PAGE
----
As many long time turtle hobbyists can tell you, our native California desert tortoise has long been known by the scientific name Gopherus agassizii. Gopherus is a uniquely North American genus consisting of tortoises that are structurally adapted to a burrowing and digging lifestyle. Three other species of gopher tortoise are alive today - the Texas tortoise (berlandieri), the Mexican Bolson tortoise (flavomarginatus), and the Florida gopher tortoise (polyphemus). Over the years, experts in the field came to realize that the genus Gopherus really included two groups of tortoises, separable on the basis of differences in their bone and shell structure. In recognition of these differences a new genus (Scaptochelys) was proposed in 1982 that would include the desert and Texas tortoises. This new genus name was short lived, however, because it was soon pointed out that the genus nameXerobates had been proposed for the desert tortoise back in 1857, and the rules of scientific nomenclature strictly assign priority in naming to the earliest date. So, in 1984 the desert tortoise became Xerobates agassizii and the closely related Texas tortoise became X. berlandieri.

Unfortunately, name changes like these happen quite often. Usually this is because a new species or sub-species is discovered, or a new relationship is identified between already known species. On occasion, a tortoise species has apparently been named twice, as happened with Geochelone forsteni which used to be known as G. travancorica or G. forsteni depending upon where it came from. Now, thanks to the application of recently developed molecular biological techniques, the study of the classification of species and their inter-relationships is undergoing a revolution that will eventually reduce the need for many of these periodic name changes.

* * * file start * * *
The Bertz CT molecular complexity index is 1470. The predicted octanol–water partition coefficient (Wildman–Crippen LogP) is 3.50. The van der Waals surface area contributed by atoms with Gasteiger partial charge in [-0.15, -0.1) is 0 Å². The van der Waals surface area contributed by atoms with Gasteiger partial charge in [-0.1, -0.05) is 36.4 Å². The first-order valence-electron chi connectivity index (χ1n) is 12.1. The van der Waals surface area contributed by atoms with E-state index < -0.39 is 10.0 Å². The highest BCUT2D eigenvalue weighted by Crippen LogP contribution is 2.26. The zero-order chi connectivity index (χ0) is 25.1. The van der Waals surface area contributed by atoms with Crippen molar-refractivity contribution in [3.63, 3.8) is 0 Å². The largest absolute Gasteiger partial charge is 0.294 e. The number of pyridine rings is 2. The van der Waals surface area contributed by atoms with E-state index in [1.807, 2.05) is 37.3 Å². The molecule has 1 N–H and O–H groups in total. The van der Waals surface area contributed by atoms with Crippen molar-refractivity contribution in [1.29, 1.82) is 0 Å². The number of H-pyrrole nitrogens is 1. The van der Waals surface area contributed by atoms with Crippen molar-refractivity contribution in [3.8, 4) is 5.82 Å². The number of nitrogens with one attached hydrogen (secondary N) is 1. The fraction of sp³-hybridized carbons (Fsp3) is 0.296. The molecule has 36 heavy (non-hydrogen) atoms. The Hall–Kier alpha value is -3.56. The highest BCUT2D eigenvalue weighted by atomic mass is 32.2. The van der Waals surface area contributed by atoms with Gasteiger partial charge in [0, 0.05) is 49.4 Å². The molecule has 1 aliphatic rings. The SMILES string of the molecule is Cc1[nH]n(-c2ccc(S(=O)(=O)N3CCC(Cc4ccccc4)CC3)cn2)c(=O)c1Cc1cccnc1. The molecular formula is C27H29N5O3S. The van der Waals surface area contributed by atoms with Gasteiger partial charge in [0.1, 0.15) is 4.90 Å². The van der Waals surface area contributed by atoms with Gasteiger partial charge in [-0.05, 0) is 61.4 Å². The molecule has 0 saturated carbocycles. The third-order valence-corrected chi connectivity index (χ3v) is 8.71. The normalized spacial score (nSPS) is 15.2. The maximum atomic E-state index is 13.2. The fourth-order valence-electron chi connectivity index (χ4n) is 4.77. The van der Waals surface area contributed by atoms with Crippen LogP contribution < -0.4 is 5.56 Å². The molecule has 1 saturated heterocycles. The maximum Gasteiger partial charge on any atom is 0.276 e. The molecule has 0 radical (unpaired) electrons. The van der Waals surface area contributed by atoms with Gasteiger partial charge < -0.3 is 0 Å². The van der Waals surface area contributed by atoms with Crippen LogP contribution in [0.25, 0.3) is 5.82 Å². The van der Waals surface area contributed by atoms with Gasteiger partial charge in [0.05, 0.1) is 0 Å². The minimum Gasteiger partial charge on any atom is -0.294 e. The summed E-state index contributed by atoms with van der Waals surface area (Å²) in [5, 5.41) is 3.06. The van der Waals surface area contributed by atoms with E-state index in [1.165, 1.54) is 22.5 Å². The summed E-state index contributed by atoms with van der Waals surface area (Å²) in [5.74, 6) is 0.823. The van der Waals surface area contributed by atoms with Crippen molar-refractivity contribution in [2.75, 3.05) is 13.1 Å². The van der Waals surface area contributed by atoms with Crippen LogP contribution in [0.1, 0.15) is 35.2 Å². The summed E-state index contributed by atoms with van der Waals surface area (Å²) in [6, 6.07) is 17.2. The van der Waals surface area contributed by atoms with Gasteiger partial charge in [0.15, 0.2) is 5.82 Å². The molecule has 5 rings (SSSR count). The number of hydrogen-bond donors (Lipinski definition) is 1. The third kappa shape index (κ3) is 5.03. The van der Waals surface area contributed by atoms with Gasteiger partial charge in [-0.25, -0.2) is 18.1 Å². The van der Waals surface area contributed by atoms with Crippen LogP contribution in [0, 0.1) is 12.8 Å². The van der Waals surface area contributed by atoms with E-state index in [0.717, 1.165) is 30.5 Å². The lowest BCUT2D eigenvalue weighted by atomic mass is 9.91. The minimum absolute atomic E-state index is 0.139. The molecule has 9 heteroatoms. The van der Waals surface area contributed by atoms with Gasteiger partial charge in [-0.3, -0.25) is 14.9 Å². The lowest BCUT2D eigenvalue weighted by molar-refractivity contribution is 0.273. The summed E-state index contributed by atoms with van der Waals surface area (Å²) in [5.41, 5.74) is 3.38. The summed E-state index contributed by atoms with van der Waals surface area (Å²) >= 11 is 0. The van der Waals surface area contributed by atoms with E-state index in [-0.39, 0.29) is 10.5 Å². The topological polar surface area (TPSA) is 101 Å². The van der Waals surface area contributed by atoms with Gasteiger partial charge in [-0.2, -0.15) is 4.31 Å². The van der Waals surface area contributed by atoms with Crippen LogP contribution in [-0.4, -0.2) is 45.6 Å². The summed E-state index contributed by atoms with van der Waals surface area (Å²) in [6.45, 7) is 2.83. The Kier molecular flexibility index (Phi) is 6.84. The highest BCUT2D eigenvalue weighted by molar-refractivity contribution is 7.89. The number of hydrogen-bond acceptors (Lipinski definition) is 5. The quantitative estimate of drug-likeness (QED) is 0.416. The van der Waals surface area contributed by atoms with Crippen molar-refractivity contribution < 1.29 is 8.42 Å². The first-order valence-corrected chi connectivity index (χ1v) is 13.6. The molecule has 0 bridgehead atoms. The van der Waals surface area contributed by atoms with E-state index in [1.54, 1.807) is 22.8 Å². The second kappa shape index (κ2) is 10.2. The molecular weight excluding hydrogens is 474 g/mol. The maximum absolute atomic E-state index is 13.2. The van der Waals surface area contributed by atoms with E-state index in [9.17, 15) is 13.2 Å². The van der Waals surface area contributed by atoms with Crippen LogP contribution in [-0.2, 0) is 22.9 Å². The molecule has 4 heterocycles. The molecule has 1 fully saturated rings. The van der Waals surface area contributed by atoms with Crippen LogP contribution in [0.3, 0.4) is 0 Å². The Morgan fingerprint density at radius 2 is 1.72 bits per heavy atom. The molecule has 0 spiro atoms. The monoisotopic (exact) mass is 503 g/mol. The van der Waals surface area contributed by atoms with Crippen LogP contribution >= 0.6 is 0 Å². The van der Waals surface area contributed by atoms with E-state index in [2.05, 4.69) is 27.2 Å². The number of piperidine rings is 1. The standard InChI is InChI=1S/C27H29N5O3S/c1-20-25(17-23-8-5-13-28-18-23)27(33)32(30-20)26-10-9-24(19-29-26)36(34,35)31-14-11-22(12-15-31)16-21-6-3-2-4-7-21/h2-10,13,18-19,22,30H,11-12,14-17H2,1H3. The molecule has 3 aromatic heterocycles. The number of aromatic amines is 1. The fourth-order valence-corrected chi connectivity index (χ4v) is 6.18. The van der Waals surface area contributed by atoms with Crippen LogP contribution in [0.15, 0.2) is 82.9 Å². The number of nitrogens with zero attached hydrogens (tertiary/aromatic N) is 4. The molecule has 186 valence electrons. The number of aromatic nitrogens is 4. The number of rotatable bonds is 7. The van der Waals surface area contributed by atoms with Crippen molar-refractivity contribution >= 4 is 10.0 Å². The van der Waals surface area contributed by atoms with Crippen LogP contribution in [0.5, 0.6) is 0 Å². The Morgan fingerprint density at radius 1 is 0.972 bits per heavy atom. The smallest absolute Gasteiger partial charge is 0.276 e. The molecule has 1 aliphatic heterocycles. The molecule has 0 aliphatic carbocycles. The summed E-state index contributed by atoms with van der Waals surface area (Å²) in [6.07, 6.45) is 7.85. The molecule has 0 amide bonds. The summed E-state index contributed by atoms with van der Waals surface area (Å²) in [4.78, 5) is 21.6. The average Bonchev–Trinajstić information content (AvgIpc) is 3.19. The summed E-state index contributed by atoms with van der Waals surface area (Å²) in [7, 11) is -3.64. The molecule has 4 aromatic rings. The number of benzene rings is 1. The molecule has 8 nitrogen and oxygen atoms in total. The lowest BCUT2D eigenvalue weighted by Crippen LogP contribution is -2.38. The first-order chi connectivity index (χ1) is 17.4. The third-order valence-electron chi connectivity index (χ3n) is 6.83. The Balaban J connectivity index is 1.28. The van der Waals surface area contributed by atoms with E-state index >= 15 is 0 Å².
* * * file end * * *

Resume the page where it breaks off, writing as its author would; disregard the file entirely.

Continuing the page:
Instead of relying on a physical comparison of species, scientists can now compare fragments of DNA to construct "gene trees". DNA, found in the cells of all animals and plants, is the genetic blueprint that carries the genes coding for what an organism is and what it will look like. Molecular biologists have developed ways to examine DNA by cutting it into smaller fragments that can be separated by their size into characteristic patterns. Since offspring inherit their DNA from their parents the fragment patterns obtained from offspring DNA are similar to those of the parents. On the other hand, the DNA fragment patterns from unrelated individuals tend to differ. Therefore, a comparison of DNA fragment patterns can reveal how closely related two individuals or species are. Also, since species evolve over time due to the accumulation of favorable mutations in their DNA, analysis of DNA fragment patterns can give valuable information on the evolutionary relationships between species.

The first major application of these techniques to the study of chelonian biology was published recently1. Professor Avise of the University of Georgia, and Drs. Lamb and Gibbons of the Savannah River Ecology Laboratory used analysis of DNA fragment patterns to study the evolution and classification of Gopherus tortoises, placing particular emphasis on the desert tortoise.

The scientists studied a form of DNA (mitochondrial DNA) that is inherited only from the mother. They found that the desert tortoise population consists of 3 major distinct assemblages of genotypes. The first or "western" assemblage is the most wide-spread, occurring north and west of the Colorado River, and includes at least 3 sub-groups that differ only by 1 or 2 fragments. The commonest sub-group occurs throughout the Colorado and Mojave deserts in California extending into southern Nevada along the Piute Valley. Interestingly, the two other sub-groups both lie in the most northern part of the desert tortoise range. One of these sub-groups extends along the Ivanpah valley in California eastward through Nevada to extreme northwest Arizona and southern Utah. The last and smallest sub-group is restricted to the area where the borders of Arizona, Utah and Nevada meet.